Director: Stephanie Black
From the first pan across a palm-studded Jamaican landscape, Stephanie Black's feature length documentary. H-2 Worker, is stunning in its tone of calm, steady determination. H-2 Worker is a portrait of the brutal exploitation of Jamaican workers, 10,000 of whom are brought to the United States each year as "temporary" (read seasonal) workers to cut sugar cane. The workers have to harvest cane for the federally subsidised Florida sugar cane industry, their coveted temporary "H-2" visas allowing them to be flown to Florida, exploited for six months, and sent back to Jamaica each year with little to show in actual earnings. The cycle is annual, the working conditions abhorrent - as Black, filming clandestinely within the workers' barracks and on their cane fields, shows with piercing clarity.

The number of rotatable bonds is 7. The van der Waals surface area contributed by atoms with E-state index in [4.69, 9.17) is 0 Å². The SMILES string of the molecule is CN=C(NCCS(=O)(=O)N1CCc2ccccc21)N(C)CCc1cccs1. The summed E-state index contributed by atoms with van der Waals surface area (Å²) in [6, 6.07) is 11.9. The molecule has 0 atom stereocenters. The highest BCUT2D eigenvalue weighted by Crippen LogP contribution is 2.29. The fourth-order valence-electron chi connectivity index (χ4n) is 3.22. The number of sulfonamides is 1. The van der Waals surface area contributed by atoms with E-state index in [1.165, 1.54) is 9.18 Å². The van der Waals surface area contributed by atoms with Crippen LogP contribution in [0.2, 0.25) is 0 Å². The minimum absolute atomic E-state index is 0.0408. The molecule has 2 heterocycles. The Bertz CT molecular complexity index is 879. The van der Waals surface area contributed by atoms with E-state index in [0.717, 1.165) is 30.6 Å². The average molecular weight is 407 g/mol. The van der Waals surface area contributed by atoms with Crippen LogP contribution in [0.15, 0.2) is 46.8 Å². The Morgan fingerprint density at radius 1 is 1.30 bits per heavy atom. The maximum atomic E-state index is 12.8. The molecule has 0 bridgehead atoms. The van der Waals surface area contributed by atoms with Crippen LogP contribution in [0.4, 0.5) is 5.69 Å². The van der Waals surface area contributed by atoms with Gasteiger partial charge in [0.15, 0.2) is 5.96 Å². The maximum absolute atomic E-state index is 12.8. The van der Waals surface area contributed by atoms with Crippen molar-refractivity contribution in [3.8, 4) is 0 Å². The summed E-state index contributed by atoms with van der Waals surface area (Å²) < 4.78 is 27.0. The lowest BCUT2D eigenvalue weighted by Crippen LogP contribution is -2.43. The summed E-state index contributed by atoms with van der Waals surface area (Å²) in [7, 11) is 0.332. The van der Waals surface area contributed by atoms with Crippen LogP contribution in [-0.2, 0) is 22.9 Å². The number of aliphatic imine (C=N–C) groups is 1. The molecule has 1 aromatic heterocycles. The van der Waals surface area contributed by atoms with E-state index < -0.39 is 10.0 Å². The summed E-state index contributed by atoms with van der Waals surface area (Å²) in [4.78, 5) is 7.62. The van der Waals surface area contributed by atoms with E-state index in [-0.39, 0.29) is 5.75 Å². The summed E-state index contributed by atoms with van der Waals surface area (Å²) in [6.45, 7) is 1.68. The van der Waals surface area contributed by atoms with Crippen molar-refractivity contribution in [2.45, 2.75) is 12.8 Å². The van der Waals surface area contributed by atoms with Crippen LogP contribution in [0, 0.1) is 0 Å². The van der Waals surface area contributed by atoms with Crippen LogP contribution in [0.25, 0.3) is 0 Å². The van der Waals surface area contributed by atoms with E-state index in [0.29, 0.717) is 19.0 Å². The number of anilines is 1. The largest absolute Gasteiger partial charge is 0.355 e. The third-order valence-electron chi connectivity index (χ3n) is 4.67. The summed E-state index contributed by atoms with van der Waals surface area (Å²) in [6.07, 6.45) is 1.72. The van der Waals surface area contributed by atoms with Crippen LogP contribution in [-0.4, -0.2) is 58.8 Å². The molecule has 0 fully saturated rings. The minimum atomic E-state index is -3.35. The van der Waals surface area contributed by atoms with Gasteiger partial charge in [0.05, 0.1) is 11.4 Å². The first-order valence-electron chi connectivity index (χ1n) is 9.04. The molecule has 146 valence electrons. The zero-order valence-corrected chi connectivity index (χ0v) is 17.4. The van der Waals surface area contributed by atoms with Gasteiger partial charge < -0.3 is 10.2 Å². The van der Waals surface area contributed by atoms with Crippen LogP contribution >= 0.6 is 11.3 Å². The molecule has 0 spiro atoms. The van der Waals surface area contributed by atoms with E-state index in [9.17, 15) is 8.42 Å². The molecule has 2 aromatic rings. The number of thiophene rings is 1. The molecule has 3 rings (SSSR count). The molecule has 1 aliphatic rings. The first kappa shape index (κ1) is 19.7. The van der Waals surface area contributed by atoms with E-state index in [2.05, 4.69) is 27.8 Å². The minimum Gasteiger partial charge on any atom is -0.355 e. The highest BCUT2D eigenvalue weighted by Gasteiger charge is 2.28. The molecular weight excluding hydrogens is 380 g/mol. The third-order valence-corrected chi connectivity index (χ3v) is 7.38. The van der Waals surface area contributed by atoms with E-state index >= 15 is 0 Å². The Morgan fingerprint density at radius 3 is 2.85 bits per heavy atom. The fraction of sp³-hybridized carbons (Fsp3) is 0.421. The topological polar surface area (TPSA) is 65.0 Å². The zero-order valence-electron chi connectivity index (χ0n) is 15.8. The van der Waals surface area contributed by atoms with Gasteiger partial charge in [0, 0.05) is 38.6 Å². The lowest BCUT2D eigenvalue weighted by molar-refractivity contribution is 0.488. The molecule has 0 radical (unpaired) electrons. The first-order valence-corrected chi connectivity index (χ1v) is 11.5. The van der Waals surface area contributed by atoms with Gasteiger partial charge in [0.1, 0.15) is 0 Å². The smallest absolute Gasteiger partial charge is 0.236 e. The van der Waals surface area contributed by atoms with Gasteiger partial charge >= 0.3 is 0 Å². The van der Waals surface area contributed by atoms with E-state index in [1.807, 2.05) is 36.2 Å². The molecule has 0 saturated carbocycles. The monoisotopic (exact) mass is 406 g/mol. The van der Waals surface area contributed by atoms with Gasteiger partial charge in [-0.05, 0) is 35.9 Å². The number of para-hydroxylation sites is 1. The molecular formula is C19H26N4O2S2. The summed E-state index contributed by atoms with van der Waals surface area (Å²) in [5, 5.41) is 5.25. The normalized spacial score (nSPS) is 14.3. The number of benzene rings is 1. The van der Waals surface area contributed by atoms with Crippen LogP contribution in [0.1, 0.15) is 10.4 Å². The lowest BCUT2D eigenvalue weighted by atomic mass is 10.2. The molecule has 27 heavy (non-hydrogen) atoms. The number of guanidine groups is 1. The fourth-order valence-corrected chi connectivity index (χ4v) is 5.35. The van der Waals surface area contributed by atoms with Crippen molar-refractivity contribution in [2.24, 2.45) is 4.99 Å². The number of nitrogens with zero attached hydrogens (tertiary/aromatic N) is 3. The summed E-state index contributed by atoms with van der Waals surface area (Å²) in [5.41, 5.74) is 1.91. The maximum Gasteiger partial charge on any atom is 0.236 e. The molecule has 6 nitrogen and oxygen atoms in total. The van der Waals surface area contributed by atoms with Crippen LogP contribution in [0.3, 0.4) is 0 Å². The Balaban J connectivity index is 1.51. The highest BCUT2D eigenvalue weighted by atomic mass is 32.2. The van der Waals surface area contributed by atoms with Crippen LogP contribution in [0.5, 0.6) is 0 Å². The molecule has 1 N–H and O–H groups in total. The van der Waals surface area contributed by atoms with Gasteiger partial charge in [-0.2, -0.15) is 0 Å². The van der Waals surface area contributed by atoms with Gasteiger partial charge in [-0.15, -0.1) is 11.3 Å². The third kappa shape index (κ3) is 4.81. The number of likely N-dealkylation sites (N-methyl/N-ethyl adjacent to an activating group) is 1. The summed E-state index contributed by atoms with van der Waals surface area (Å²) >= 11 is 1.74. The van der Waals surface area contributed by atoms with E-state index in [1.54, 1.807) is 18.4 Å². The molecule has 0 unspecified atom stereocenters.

What is most striking about the documentary is its beauty. Cinematographer Maryse Alberti (who also shot Poison and The Golden Boat) observes the terrain and the men toiling upon it, unearthing a kind of "horrible beauty" in the contrast between these men, their lot, and their surroundings. Instead of detracting from the powerful political message of the film, the cinematography resonates with themes parallel to the main storyline of political and economic exploitation - themes of alienation, exile and loneliness.
H -2 Worker may give the impression of being a "small" film on a specific political subject, which is in a sense it is, but it has a breadth that belies its own intentions. Through a subtle mixture of adroit editing, vital subject matter, and, quite simply, determination, H-2 Worker rises above its genre. Black has a gift for listening - both visually and aurally - to what she is filming. This is worth seeking out - (Adapted from) Jason Kiiot Cineaste.
Director's Note "The film was made over the course of three years without the permission of the sugar industry. In the end, the film has been seen by a broader audience than ever imagined- screened both in Congress and Cannes. This year's start of yet another harvest season brings with it the scrutiny of new-found monitoring eyes. - Stephanie Black